Improvements to the Greek Public Health System: The Government’s Untrue and Dangerous Story

16 November 2017 Helliniko

Improvements to the Greek Public Health System: The Government’s Untrue and Dangerous Story

The European Economic and Social Committee (EESC) in Brussels invited MCCH to present a report on its six years of experience and the tragic effects of austerity in Greece on public health.  The EESC wants to document the results on the health system of three countries that instituted austerity measures, to avoid future “mistakes”.

Of course this is not the first time we have been called on to participate in discussions in Belgium as wall as other European cities.  And we have had many many discussions, attended meetings and had visits to MCCH to explore the issues.  There was always a clear impression that these austerity policies in the field of healthcare have had inhuman results.  Now we are surprised to learn that there is a false impression that things have “improved” in Greece.  The view is being cultivated that the country is improving and the results of austerity are beginning to give way, even in health care.  The confusion is coming from the government story line that asserts that even with the countries financial commitments, it can provide for health care.  As evidence for this, they refer to the access of uninsured patients to the Primary Health Care System and that hospitals operate regularly with no deficiencies, as they had in the past.  But this doesn’t cite official data (the ratio of patient to hospital staff, etc) and doesn’t reflect a clear deterioration in mortality rates – including infant mortality.

This sermon that the government is preaching has two characteristics that make it untrue and especially dangerous.

Access of the uninsured, yes – but funding for it, no.

Access has indeed been given to uninsured patients for diagnostic exams and hospitalization.  Access to consultations with physicians and to medicine by official prescription was given in 2014.  But there has been no corresponding funding!  The state primary health care provider has not been given funding, either for hospitalization, or diagnostic tests.  Budgets continue to shrink.  The official announcement from the Greek Economic Ministry is that in the 2017 budget, the expenses for hospital and primary health care has been reduced by 200 million Euro as compared to 2016.  So how do hospitals cover the extra expense?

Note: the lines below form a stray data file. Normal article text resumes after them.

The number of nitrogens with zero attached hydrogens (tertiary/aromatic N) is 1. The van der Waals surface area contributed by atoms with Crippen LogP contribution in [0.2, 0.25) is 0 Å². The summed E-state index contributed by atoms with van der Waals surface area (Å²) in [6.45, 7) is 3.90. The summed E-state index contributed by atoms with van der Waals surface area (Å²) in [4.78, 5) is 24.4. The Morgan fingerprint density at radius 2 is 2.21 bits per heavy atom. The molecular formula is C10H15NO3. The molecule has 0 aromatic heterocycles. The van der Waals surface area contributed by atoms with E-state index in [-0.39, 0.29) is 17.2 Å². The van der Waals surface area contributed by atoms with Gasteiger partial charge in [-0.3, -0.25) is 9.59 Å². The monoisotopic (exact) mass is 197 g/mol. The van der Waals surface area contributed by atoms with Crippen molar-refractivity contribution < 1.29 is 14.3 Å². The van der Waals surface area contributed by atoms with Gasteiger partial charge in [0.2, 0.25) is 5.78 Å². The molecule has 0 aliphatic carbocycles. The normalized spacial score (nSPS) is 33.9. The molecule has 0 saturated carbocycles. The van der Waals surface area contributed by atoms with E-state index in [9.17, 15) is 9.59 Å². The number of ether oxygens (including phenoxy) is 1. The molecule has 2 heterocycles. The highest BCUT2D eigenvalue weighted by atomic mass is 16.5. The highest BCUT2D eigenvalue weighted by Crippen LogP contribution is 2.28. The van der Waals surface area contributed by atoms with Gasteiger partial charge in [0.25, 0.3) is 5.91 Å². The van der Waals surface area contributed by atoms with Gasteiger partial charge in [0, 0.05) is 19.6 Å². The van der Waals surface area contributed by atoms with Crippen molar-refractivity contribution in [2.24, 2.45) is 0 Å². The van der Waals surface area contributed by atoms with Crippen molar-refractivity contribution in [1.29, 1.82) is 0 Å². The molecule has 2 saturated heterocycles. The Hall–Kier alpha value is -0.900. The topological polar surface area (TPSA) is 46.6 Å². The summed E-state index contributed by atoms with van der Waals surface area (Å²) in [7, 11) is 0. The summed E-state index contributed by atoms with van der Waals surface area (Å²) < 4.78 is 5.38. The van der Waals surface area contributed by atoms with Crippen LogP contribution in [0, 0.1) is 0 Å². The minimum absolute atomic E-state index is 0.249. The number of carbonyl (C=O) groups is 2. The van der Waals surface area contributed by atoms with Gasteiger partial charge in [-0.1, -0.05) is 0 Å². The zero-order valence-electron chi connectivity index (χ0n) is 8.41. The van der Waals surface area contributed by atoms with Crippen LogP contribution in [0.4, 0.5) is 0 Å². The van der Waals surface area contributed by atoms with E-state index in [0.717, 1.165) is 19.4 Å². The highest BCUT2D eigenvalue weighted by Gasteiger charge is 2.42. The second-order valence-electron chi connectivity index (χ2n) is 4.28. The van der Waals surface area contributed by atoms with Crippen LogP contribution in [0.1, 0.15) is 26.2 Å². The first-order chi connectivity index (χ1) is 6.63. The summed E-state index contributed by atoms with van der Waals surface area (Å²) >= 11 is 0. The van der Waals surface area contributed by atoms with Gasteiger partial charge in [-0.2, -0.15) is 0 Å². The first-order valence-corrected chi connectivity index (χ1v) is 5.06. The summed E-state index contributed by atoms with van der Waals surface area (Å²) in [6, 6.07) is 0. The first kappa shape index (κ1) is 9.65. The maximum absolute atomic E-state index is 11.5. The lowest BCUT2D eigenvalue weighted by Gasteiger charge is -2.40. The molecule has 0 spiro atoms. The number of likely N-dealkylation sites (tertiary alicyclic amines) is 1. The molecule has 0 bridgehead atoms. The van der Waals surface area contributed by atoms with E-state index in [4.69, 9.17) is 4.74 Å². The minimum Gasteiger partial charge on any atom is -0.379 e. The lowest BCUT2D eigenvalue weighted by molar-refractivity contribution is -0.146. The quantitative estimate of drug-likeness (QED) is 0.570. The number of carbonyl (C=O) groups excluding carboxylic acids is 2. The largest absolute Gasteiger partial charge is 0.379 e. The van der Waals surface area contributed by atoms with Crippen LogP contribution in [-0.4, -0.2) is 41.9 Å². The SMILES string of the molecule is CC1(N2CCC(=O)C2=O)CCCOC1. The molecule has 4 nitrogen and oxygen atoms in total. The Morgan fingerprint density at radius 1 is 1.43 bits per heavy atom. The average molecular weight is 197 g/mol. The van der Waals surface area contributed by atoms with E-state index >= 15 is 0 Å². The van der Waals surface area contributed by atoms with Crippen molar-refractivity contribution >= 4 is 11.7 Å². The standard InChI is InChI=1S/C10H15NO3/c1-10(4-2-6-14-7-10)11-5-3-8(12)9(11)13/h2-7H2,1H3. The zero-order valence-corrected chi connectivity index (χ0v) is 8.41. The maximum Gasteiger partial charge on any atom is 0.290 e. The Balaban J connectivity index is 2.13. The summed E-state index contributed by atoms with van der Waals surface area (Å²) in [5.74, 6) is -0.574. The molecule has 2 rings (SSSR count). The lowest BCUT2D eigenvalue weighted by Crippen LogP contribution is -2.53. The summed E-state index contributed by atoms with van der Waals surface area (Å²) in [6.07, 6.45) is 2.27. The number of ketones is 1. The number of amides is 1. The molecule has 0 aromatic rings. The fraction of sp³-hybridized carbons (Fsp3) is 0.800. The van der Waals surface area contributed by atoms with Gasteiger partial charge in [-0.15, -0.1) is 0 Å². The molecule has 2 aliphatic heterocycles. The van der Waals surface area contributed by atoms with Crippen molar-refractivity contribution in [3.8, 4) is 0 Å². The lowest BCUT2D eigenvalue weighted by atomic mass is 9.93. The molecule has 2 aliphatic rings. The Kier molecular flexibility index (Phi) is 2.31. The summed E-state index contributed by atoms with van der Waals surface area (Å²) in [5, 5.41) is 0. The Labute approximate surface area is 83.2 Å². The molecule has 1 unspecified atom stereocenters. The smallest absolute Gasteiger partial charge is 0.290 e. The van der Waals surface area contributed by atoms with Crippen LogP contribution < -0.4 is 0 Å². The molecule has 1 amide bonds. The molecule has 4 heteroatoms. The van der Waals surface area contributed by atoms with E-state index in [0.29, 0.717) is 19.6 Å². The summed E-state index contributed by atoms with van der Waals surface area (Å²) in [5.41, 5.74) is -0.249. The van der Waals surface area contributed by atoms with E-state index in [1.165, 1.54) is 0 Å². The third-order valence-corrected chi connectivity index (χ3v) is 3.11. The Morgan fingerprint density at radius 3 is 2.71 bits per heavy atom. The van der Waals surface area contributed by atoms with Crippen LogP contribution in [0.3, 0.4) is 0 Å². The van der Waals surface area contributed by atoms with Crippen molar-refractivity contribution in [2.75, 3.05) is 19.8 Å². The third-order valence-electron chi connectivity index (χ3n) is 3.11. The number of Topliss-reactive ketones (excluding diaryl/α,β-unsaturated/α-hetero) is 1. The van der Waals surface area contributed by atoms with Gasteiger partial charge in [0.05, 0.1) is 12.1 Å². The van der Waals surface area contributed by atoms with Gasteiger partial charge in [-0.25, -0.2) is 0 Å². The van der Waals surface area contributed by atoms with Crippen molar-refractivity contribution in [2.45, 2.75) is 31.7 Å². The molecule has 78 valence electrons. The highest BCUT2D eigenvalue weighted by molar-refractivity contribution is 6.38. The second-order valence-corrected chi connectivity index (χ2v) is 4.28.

Draw your own conclusions!  The public hospitals – especially the larger ones – had spent their budgets by September.  A few days ago, “Attiko” and “Laiko” public hospitals had no chemotherapy medicines whatsoever for their scheduled therapies for cancer patients.  Our clinic together with the Association of Cancer Patients and Doctors of Athens (KEFI) donated a large amount of these medicines to cover immediate needs.  Generally there are major shortages.  Programmed surgeries and procedures such as angioplasties and pacemakers have been postponed until the beginning of 2018 so as to come under the new budget cycle.

The second memorandum agreement mentioned access of the uninsured to public health, but not one word about a budget increase.  Access to hospitalization with continued budget cutting means fundamentally that there is crippled access to the system for those who need it.

Primary Health Care European programs with an expiry date

Another untruth.  The “reform” of the primary health care system doesn’t convince the medical personnel of the country to support it.  The local health centers have received application for only 50% of the positions available.  And that is because they are supported economically by a European program for two years, – up to a maximum of four years.  After that, what follows?  Is it possible to plan a primary health care system without a health map and without long term planning of its funding?

Besides being untrue, this narrative of the government is dangerous.  Why? Because it creates confusion and makes it look like the Greek health picture is much rosier than it is.

It’s dangerous because it makes it appear that austerity policies and laws were a good thing.  As if the increased mortality rates since 2011 never happened.  Especially infant mortality rising from 4.0 per 1000 births to 4.2 in one year – 2015-1016.

How can a government state that it is meeting its commitments and obligations to health care in spite of slashed budgets?  Our lenders can then say to us, “Very well, since you are managing with austerity, we can continue with the austerity.”

The Greek Public Health System will not be “resurrected” with spending cuts

Austerity kills – that has become blindingly evident.  With continued cuts to expenses, expecting the restoration of regular hospital operation is wishful thinking.  And designing a reliable, worthwhile primary health care system with continue budget slashes is just plain delusional.  Larger deficits and increased deaths will be the result.

The government’s message of “despite austerity, we are managing” is false and dangerous.  The policies that led us to a failed and bankrupt political system led us into this crisis.  And we’re still there.

The true story is that our financial commitments leave very little room for improvements to the health system.  Improvements in ideas are dropped into an ocean of under-funding.  Microbe sized improvements are not about to heal the heavily injured health system in Greece.

(This Press release is based largly on an article written by our volunteer Dr. George Vichas (in Greek) http://www.toperiodiko.gr/βελτιώνεταιηκατάστασηστην-yγείαένα/ )

Read more here (in Greek):

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